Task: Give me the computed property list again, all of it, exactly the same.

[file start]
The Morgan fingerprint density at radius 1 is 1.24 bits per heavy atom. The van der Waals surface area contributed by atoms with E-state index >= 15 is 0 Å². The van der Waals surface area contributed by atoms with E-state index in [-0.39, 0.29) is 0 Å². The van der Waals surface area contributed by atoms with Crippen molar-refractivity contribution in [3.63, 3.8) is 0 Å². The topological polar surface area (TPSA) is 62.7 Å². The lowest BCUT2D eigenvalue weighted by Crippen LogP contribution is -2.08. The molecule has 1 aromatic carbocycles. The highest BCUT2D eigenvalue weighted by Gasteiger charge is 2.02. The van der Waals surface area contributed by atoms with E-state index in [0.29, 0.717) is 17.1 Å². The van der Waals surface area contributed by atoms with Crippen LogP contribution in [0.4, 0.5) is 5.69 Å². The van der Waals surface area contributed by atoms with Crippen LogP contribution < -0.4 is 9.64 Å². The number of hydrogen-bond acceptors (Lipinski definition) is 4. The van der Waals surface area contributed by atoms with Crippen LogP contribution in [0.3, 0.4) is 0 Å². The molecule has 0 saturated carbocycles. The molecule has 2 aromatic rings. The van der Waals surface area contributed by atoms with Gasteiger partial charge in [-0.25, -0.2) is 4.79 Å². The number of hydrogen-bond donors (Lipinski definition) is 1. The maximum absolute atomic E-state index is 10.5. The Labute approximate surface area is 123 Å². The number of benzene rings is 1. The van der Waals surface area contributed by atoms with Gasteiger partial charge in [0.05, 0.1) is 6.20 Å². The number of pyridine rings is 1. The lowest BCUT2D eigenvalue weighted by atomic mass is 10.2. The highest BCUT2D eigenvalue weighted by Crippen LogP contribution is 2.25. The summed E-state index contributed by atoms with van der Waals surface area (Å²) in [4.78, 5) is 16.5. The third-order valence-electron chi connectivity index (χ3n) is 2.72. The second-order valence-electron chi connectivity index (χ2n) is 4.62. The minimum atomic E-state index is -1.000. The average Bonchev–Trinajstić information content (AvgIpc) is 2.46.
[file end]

The Morgan fingerprint density at radius 1 is 1.24 bits per heavy atom. The van der Waals surface area contributed by atoms with E-state index >= 15 is 0 Å². The van der Waals surface area contributed by atoms with E-state index in [-0.39, 0.29) is 0 Å². The van der Waals surface area contributed by atoms with Crippen molar-refractivity contribution in [3.63, 3.8) is 0 Å². The topological polar surface area (TPSA) is 62.7 Å². The lowest BCUT2D eigenvalue weighted by Crippen LogP contribution is -2.08. The molecule has 1 aromatic carbocycles. The highest BCUT2D eigenvalue weighted by Gasteiger charge is 2.02. The van der Waals surface area contributed by atoms with E-state index in [0.29, 0.717) is 17.1 Å². The van der Waals surface area contributed by atoms with Crippen LogP contribution in [0.4, 0.5) is 5.69 Å². The van der Waals surface area contributed by atoms with Crippen LogP contribution < -0.4 is 9.64 Å². The number of hydrogen-bond acceptors (Lipinski definition) is 4. The van der Waals surface area contributed by atoms with Crippen LogP contribution in [0.3, 0.4) is 0 Å². The molecule has 0 saturated carbocycles. The molecule has 2 aromatic rings. The van der Waals surface area contributed by atoms with Gasteiger partial charge in [-0.25, -0.2) is 4.79 Å². The number of hydrogen-bond donors (Lipinski definition) is 1. The maximum absolute atomic E-state index is 10.5. The Labute approximate surface area is 123 Å². The number of benzene rings is 1. The van der Waals surface area contributed by atoms with Gasteiger partial charge in [0.05, 0.1) is 6.20 Å². The number of pyridine rings is 1. The lowest BCUT2D eigenvalue weighted by atomic mass is 10.2. The highest BCUT2D eigenvalue weighted by Crippen LogP contribution is 2.25. The summed E-state index contributed by atoms with van der Waals surface area (Å²) in [4.78, 5) is 16.5. The third-order valence-electron chi connectivity index (χ3n) is 2.72. The second-order valence-electron chi connectivity index (χ2n) is 4.62. The minimum atomic E-state index is -1.000. The average Bonchev–Trinajstić information content (AvgIpc) is 2.46.